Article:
You may not like it, but "quadruple witching" is destined to become a part of stock-market parlance. Everyone has heard of "triple witching," of course. That's the expiration of options on stocks, stock indexes and index futures. But on Friday, single stock futures contracts, which were launched just last month, also expired. While single stock futures are still a new product and open interest isn't terribly large at this point, some analysts said the addition had an impact on the market Friday. Diane Garnick, chief global strategist for State Street Global Advisors, said the derivatives market has been instrumental in sending the stock market higher. "Investors as a whole are net long puts, which means broker deals are short puts and to hedge their position, they needed to short
index and single stock futures," she said. "Now as these puts expire, the dealers are coming back in and buying back those futures, so that's what's providing a lot of the support today." A put is an option to sell a stock at a certain price at a certain date in the future and is a bet that the price of the stock will go down. The brokers who sell these put options typically take offsetting positions (by shorting futures) to protect themselves if the stocks do in fact go down and they are forced to buy back shares from their customers at the strike price. When put options expire or are closed out, brokers are left with exposed short futures positions, which they must then cover. Garnick, who said she has been surprised at the volume and immediate acceptance of single stock futures, expects Friday to be the most heavily traded day of the quarter. Nasdaq volume hit 1.96 billion, while NYSE volume hit 1.78 billion.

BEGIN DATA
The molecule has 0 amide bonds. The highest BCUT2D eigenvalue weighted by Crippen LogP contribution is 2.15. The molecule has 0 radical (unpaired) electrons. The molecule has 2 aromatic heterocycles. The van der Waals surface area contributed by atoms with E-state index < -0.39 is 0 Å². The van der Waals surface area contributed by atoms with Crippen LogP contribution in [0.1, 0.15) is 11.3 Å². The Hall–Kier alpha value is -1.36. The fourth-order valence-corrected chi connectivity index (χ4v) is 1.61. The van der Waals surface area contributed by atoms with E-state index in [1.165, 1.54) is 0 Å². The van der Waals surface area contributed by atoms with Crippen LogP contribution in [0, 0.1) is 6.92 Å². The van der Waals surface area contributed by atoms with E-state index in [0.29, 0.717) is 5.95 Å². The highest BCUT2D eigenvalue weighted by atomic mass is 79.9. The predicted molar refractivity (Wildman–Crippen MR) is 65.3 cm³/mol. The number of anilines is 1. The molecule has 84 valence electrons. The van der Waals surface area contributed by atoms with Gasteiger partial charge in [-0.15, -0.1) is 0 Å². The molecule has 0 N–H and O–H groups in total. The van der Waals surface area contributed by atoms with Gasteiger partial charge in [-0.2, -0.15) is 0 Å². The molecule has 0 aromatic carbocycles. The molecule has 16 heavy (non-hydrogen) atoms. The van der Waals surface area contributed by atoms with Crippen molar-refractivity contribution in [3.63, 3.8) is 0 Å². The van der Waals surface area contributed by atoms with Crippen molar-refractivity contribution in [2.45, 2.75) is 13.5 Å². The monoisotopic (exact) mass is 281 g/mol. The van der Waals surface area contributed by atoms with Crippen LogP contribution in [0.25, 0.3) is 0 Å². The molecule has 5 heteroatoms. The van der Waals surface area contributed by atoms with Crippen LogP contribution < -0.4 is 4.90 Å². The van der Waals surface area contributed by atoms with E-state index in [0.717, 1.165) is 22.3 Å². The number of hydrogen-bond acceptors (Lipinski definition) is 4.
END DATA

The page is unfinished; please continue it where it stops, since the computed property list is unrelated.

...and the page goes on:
The number of single stock futures traded on OneChicago stands at 83, of which 43 expired Friday. Open interest stands at 31,361 contracts, according to a spokeswoman, with average daily volume at 6,364 contracts. Each contract is worth 100 shares. The Nasdaq Liffe Market, which also launched single stock futures on Nov. 8, trades about 43 contracts, 34 of which expired Friday. Still, other observers weren't so sure that the market action Friday was altogether related to quadruple witching. In fact, some market watchers said any moves have had more to do with the quarterly rebalancing of the S&P 500 and the annual reconstitution of the Nasdaq 100 after the close. Fundamental factors like an upbeat speech from Fed Chairman Alan Greenspan and strong GDP data were also fueling the gains, traders said. Peter Borish, senior managing director at ChicagoOne, said the level of open interest on single stock futures is too small to have an impact, and he noted that the market has not been particularly volatile so far. Indeed, stocks have traded in a fairly narrow range for several hours. "The market has become very efficient and information is known so well ahead that the volatility is absorbed over time rather than immediately," said Brian Pears, head trader at Victory Capital Management. Jon Najarian, an options trader at Mercury trading, agrees that the expiration of single stock futures hasn't had a material impact on the broader market. "I haven't seen the effect of this quadruple witch," he said. "People that have traded single stock futures so far have been mainly professionals." Najarian noted that most investors simply can't afford to take delivery of single stock futures as they turn into stock. If customers were aggressively trading out of positions, that could add to the volatility but so far, he said, the market for these instruments is fairly illiquid.